With a shared ownership property, you buy a portion of the property based on how much you can afford, whether it is 25 per cent, 35 per cent 50 per cent or even 75 per cent of the full value of the property.
You pay a mortgage on the share of the property you own.
The share that remains is owned by the housing association. You then pay rent on this part of the house.
You can increase your share of the property until you own 100 per cent and become the sole owner. Typically, this must be completed in three instalments, so you may need to save enough money and plan ahead.
Myth 3: It’s all flats, there are no houses or family homes
Reality: Some shared ownership properties are flats as the scheme is ideal for first time buyers but there are houses available too.
Myth 4: Shared ownership is only for first time buyers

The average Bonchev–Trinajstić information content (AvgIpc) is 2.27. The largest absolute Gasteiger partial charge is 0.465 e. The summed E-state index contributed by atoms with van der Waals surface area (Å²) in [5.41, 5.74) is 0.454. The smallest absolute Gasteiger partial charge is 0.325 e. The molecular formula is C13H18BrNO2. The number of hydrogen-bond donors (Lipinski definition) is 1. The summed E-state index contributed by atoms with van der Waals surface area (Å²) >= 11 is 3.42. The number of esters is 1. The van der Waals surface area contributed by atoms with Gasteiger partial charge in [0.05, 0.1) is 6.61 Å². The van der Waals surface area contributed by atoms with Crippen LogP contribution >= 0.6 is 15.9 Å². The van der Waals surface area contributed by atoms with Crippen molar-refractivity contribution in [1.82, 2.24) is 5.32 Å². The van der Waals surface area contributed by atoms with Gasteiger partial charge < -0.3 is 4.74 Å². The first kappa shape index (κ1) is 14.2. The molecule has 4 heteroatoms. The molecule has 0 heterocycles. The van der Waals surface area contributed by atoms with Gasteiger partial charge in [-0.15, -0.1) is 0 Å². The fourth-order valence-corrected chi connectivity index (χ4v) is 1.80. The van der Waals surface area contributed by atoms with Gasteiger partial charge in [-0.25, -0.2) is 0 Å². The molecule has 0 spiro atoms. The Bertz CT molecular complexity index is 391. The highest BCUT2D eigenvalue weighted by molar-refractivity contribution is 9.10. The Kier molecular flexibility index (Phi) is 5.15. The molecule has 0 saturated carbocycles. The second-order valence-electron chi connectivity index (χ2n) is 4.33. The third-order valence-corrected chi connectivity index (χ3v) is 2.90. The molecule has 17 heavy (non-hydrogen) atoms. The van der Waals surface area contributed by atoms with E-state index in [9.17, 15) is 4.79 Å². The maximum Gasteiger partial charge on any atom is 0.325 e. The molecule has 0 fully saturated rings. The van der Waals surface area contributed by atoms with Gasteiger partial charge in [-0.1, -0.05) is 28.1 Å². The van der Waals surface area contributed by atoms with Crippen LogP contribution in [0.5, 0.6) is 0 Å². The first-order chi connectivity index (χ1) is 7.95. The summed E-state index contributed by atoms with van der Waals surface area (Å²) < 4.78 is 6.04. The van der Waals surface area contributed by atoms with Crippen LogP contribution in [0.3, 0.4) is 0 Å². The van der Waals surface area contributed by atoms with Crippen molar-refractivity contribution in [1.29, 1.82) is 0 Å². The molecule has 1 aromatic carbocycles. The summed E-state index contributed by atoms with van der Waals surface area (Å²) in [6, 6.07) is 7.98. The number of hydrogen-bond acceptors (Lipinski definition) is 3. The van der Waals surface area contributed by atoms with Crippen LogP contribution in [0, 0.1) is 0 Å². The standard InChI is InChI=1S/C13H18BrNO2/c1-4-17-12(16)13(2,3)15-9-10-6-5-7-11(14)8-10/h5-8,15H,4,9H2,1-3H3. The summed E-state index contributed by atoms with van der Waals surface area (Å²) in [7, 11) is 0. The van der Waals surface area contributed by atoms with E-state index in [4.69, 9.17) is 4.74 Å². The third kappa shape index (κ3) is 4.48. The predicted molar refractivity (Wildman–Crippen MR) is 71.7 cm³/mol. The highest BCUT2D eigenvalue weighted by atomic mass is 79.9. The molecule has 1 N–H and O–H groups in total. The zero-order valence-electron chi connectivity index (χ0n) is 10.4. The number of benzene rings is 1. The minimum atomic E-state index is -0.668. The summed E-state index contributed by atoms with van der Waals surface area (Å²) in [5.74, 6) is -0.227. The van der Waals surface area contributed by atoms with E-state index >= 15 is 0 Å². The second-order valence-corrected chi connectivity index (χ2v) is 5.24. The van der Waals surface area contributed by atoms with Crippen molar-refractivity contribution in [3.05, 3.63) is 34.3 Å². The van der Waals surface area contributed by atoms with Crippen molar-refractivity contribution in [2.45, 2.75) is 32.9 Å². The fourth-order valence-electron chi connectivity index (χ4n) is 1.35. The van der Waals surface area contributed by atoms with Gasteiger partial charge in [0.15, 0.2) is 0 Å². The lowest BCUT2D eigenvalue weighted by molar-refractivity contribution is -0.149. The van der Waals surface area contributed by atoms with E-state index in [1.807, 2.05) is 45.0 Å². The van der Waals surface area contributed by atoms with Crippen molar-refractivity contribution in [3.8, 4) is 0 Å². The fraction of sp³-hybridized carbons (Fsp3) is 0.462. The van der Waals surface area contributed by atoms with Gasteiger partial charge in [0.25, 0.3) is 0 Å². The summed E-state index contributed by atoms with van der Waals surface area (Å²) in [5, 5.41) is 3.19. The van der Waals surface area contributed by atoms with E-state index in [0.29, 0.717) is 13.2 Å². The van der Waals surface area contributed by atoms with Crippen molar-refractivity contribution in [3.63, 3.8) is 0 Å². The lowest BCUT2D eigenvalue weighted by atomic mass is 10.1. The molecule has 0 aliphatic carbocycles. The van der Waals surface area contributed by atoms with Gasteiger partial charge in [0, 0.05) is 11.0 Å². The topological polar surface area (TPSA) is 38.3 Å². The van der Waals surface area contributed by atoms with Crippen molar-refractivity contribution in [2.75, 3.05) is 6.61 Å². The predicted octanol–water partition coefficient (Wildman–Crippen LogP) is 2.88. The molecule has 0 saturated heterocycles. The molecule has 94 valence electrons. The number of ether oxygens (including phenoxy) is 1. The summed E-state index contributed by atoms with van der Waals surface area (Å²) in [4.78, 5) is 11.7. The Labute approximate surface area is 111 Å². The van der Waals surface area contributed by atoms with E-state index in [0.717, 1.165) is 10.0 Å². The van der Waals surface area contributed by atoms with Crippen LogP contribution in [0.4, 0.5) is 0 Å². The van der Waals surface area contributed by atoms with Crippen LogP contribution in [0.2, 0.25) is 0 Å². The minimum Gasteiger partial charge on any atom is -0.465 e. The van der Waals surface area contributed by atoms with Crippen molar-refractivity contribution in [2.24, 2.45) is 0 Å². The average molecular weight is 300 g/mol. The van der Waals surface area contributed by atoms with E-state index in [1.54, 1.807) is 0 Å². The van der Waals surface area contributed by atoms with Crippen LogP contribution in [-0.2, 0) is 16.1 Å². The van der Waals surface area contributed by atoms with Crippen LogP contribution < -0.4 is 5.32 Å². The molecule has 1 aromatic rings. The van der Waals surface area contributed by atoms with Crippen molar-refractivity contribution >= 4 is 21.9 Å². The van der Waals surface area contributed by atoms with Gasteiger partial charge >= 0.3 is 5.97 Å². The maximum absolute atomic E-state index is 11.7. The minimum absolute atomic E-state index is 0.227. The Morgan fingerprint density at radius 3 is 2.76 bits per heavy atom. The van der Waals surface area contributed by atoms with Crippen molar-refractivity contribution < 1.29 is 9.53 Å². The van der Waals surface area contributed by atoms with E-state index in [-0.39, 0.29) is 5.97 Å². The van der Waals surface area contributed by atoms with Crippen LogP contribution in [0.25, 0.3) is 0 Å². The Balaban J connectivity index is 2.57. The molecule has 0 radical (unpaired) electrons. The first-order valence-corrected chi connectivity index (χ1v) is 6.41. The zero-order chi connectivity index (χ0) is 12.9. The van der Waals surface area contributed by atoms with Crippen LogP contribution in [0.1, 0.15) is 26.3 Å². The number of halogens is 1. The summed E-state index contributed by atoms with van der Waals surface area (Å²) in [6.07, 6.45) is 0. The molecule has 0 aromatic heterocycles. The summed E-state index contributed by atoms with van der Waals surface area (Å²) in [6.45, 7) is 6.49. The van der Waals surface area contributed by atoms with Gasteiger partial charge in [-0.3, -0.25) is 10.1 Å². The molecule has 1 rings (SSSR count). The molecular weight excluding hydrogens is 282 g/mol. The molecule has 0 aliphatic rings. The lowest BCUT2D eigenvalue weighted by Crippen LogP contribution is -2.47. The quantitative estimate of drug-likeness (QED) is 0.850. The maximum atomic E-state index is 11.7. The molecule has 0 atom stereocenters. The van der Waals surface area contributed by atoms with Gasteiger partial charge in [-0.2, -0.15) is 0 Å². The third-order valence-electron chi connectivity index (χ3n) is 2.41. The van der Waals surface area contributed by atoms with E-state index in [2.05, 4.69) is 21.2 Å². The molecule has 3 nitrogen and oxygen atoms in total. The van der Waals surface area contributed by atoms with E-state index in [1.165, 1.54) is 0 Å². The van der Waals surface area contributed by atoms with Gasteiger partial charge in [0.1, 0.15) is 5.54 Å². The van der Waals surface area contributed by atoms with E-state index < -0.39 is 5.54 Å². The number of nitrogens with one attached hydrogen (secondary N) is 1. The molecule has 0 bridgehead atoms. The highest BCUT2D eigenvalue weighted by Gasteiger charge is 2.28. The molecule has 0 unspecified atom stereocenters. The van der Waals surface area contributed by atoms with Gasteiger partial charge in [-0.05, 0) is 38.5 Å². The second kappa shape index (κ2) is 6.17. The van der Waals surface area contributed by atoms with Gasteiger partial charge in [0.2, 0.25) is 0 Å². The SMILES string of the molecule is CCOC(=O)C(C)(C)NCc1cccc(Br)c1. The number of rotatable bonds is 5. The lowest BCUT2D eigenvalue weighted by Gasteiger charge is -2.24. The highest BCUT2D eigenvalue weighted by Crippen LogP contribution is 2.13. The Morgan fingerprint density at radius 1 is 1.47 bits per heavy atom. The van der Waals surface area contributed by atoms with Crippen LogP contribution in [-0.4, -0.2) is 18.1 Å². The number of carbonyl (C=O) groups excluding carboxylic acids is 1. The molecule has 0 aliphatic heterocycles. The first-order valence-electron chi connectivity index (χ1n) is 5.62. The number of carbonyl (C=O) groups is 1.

Reality: No, it is open to anyone aged over 18 who does not own another home or is in the process of selling their current property.
Myth 5: I won’t own the property; it won’t really be mine. It will just be like renting.
Reality: It is your own home and you can live in it as you choose.
There may certain structural things to discuss with your housing association before you go ahead with improvements – such as building an extension – but to all intents and purposes it is yours.
In any case, you can build up your shareholding by purchasing more shares in a process known as staircasing.
This will increase your equity and decrease the rent you pay until you gain 100 per cent ownership of the property.
You’ll become the outright owner. Of course, this is not compulsory and you don’t have to do this!
Myth 6: It will actually work out more expensive than renting or buying on the open market because of the rent and mortgage costs.
Reality: In many areas, the cost of renting in the private rented sector is above what the typical monthly mortgage repayment would be for the same property.
Although shared ownership does include some element of rent, it will be set lower than the market value. And the more share of your home you own, the less rent you will pay. There may be a service or management charge in some cases.